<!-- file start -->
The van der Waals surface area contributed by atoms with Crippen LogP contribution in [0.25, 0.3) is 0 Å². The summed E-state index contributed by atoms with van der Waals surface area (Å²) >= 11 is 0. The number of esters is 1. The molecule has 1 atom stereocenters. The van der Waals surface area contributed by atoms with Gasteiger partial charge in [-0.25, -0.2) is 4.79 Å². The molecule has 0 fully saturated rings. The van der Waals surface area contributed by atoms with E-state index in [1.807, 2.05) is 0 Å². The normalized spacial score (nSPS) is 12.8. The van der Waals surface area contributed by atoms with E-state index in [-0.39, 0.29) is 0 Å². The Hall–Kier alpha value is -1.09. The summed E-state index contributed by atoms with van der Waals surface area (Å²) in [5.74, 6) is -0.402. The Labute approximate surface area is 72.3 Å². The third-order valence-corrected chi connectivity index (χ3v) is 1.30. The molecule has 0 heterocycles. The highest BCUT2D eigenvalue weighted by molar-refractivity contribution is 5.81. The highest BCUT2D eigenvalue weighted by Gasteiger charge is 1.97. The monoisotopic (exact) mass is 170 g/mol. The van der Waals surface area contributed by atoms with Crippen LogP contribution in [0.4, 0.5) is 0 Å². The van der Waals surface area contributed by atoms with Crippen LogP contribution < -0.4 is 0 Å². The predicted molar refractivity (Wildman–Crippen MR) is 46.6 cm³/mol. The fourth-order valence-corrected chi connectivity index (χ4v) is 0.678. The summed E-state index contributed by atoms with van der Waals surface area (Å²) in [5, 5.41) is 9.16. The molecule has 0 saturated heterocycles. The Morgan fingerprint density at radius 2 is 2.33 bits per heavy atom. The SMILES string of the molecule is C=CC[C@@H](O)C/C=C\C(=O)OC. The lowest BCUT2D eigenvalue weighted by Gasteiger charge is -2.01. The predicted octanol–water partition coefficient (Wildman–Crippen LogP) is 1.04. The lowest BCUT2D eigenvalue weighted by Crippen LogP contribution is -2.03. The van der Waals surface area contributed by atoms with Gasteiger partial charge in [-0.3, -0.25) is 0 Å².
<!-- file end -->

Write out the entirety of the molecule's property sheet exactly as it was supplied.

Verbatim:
The van der Waals surface area contributed by atoms with Crippen LogP contribution in [0.25, 0.3) is 0 Å². The summed E-state index contributed by atoms with van der Waals surface area (Å²) >= 11 is 0. The number of esters is 1. The molecule has 1 atom stereocenters. The van der Waals surface area contributed by atoms with Gasteiger partial charge in [-0.25, -0.2) is 4.79 Å². The molecule has 0 fully saturated rings. The van der Waals surface area contributed by atoms with E-state index in [1.807, 2.05) is 0 Å². The normalized spacial score (nSPS) is 12.8. The van der Waals surface area contributed by atoms with E-state index in [-0.39, 0.29) is 0 Å². The Hall–Kier alpha value is -1.09. The summed E-state index contributed by atoms with van der Waals surface area (Å²) in [5.74, 6) is -0.402. The Labute approximate surface area is 72.3 Å². The third-order valence-corrected chi connectivity index (χ3v) is 1.30. The molecule has 0 heterocycles. The highest BCUT2D eigenvalue weighted by molar-refractivity contribution is 5.81. The highest BCUT2D eigenvalue weighted by Gasteiger charge is 1.97. The monoisotopic (exact) mass is 170 g/mol. The van der Waals surface area contributed by atoms with Crippen LogP contribution in [0.4, 0.5) is 0 Å². The van der Waals surface area contributed by atoms with Crippen LogP contribution < -0.4 is 0 Å². The predicted molar refractivity (Wildman–Crippen MR) is 46.6 cm³/mol. The fourth-order valence-corrected chi connectivity index (χ4v) is 0.678. The summed E-state index contributed by atoms with van der Waals surface area (Å²) in [5, 5.41) is 9.16. The molecule has 0 saturated heterocycles. The Morgan fingerprint density at radius 2 is 2.33 bits per heavy atom. The SMILES string of the molecule is C=CC[C@@H](O)C/C=C\C(=O)OC. The lowest BCUT2D eigenvalue weighted by Gasteiger charge is -2.01. The predicted octanol–water partition coefficient (Wildman–Crippen LogP) is 1.04. The lowest BCUT2D eigenvalue weighted by Crippen LogP contribution is -2.03. The van der Waals surface area contributed by atoms with Gasteiger partial charge in [-0.3, -0.25) is 0 Å².